Just another CropScience weblog

Stable Isotpes. Example of Deuterium (H) and Carbon (C). Competition among plant species in diverse communities


Discrimination against 13C during photosynthesis is a well characterized phenomenon. Plant matter produced during photosynthesis is depleted in 13C (lower 13C/12C ratio), compared to atmospheric CO2. The magnitude of this depletion mainly depends on the photosynthetic pathway of CO2 fixation.

Plants endowed with C3 pathway have a lower 13C/12C ratio than plants exhibiting C4 (dicarboxylic acid) pathway. The difference in 13C/12C ratio between C3 and C4 plants is related to difference in the isotopic fractionation existing between Rubisco activity in C3 plants and the phosphoenolpyruvate carboxylase (PEPC) activity in C4 plants. For example, maize is a C4 plant using PEP carboxylase and Rubisco as CO2 acceptors. Rubisco discriminates more against 13C (around 29%) than PEPC (around 2.2%). As a consequence, average carbon isotope discrimination value is less in C4 plants (around 4%) than in C3 plants (around 20%).

The use of carbon isotope discrimination appears consequently accurate for a first screening of lines or hybrids highly contrasting for drought tolerance, but not for a more advanced selection among tolerant hybrids (Monneveux et al. 2007).



Water is a critical resource that limits the distribution and abundance of vegetation in arid and semiarid regions of the world. Because of water deficiency competition between plant species occurs.

The stable isotope method can be used to evaluate weather two species are competing for the same pool of water. The hydrogen stable isotope as tracer is used to evaluate the competition of two species. Because no isotopic fractionation occurs during the movement of water from the roots to the shoot base the stable isotope ratio (deuterium/hydrogen) contained in xylem sap water at the shoot base reflects the water sources of a plant.

1. Example: Pearl Millet vs. Cowpea under Drought and Soil Compaction Stress
Compared with monocropped pearl millet intercropped pearl millet hat significantly higher deuterium concentrations in xylem sap under drought and soil compaction. Cowpea does not show a significantly difference between monocropping and intercropping. The enriched deuterium values in xylem sap of intercropped pearl millet show a higher dependence of pearl millet on recently supplied water (rainfall or irrigation) under drought. The water sources of cowpea are not modified by the competition of pearl millet under any circumstances indicating the higher ability to extract existing soil water.

2nd Example: Wheat vs. Rice in a Direct-sawn Sequential Cropping System
The growth period of rice and wheat must be overlapped for about two months because the growing season of rice is too short when the rice is seeded directly into the field after harvest of wheat. The direct sawn treatment significantly increased the deuterium concentration in xylem sap of wheat. This indicates that the water source of wheat is shifted to the deuterium-labeled simulated rainfall by the practice of no tillage. Under no-tillage conditions wheat has a higher water-uptake dependency on rainfall than on stroed soil water. Rice seedling roots mainly accumulate in the surface layer. With this higher competition for sotred soil water may occur between wheat and rice under no-tillage conditions. That is why the growing of rice is sometimes restricted during the dry years due to water competition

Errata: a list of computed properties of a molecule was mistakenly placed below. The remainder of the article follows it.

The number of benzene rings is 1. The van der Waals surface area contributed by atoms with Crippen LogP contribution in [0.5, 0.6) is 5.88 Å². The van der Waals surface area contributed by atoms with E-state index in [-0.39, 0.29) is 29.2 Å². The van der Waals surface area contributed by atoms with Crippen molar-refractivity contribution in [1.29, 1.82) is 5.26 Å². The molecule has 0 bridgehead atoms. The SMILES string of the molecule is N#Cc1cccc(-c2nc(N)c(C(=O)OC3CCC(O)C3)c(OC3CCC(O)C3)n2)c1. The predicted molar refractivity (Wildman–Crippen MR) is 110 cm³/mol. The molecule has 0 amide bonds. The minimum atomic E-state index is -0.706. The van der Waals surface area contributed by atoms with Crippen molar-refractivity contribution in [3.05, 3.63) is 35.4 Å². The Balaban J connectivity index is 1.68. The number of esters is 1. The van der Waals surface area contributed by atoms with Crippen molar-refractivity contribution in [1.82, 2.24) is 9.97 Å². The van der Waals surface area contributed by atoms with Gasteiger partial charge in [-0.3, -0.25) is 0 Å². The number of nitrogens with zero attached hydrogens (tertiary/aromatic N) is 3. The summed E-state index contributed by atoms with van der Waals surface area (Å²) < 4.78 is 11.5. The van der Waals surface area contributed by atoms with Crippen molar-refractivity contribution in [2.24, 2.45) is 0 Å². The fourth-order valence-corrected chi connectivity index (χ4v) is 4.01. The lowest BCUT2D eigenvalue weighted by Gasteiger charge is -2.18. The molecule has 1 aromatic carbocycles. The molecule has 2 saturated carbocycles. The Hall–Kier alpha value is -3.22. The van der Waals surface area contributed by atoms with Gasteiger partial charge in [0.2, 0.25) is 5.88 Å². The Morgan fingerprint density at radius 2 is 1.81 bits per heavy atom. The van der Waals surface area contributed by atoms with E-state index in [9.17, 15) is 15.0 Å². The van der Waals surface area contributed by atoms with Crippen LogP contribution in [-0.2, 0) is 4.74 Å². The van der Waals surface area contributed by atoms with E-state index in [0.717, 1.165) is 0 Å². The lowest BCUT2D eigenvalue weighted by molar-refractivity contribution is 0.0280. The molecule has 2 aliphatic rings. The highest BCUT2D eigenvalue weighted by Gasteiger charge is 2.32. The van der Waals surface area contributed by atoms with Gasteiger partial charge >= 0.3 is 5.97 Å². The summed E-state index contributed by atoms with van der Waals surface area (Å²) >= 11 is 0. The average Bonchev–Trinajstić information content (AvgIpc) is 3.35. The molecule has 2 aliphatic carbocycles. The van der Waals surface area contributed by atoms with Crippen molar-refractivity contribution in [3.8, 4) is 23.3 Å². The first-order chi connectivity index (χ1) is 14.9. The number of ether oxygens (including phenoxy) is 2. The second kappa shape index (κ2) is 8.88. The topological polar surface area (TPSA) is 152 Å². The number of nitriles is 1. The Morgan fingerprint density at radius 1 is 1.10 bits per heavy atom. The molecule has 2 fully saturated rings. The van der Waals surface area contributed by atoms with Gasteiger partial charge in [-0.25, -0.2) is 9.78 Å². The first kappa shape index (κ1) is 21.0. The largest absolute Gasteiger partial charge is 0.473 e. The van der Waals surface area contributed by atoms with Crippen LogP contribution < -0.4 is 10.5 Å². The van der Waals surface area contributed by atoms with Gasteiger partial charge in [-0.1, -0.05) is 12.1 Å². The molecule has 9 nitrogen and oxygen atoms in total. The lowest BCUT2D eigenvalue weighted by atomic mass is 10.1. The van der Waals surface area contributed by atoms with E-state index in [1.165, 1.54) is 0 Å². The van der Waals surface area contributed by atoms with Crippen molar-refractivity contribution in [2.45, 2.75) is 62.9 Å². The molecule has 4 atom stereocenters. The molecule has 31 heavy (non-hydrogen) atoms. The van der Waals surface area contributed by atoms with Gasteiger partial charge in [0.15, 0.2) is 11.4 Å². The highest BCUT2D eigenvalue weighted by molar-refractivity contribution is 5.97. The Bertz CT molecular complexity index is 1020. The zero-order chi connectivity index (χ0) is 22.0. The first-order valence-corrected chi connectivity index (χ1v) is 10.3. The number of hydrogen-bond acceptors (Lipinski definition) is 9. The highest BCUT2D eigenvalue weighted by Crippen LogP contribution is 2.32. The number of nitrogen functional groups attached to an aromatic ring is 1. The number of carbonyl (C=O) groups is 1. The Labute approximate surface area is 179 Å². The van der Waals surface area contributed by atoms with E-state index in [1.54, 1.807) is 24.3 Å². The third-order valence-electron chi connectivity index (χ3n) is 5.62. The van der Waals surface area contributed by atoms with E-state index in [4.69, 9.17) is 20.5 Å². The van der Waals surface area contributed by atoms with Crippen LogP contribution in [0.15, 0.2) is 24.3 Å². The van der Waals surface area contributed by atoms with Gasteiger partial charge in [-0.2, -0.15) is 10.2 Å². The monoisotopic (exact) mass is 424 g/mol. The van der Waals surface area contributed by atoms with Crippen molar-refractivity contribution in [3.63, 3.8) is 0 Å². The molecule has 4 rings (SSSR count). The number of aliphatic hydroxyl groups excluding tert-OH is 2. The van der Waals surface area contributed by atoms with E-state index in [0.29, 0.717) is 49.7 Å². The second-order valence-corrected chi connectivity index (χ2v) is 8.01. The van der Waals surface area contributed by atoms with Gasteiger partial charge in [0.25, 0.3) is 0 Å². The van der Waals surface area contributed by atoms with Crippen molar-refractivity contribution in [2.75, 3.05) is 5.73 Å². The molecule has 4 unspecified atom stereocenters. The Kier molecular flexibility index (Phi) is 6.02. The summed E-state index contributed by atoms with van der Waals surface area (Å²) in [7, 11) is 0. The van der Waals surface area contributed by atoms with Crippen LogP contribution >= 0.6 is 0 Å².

Hydraulic lift
The introduction of deep rooted plants into intercropping systems can provide an opportunity for the associated crops to utilize water from deep in the soil layers through hydraulic lift. Hydraulic lift is the passive transport of water through the root axis from wetter to drier soil layers. It is driven by the water potential gradient between plant roots and the soil and is a result of the increase in water potential due to stomatal closure. Hydraulic lift has been proposed as a mechanism that can buffer plants against water stress during water deficit serving as a drought-tolerance mechanism for some plants.

Corbin et al. (2005): Summer water use by California coastal prairie grasses: fog, drought, and community composition. In: Oecologia 145, p. 511-521

Zegada-Lizarazu et al. (2006): Water competition of Intercropped Pearl Millet with Cowpea under Drought and Soil Compaction Stresses. In: Plant Prod. Sci. 9, p. 123-132

Iijima et al. (2005): Productivity and Water Source of Intercropped Wheat and Rice ina Direct-sown Sequential Cropping System: The Effects of No-tillage and Drought. In: Plant Prod. Sci 8, p. 368-374

Zegada-Lizarazu, Iijima (2004): Hydrogen Stable Isotope Analysis of Water Acquisition Ability of Deep Roots and Hydraulic Lift in Sixteen Food Crop Species. In: Plant Prod. Sci. 7, p. 427-434

Sekiya, Yano (2003): Do pigeon pea and sesbania supply groundwater to intercropped maize through hydraulic lift? – Hydrogen stable isotope investigation of xylem waters. In: Field Crops Research 86, p. 167-173

Dawson (1993): Hydraulic lift and water use by plants: implications for water balance, performance and plan-plant interactions

Monneveux et al. (2007): Using carbon isotope discrimination to select maize (Zea mays L.) inbred lines and hybrids for drought tolerance. Plant Science 173 (390-396)

January 31st, 2008
Topic: Crop Science, Plant biodiversity Tags: None

≡ Leave a Reply

You must be logged in to post a comment.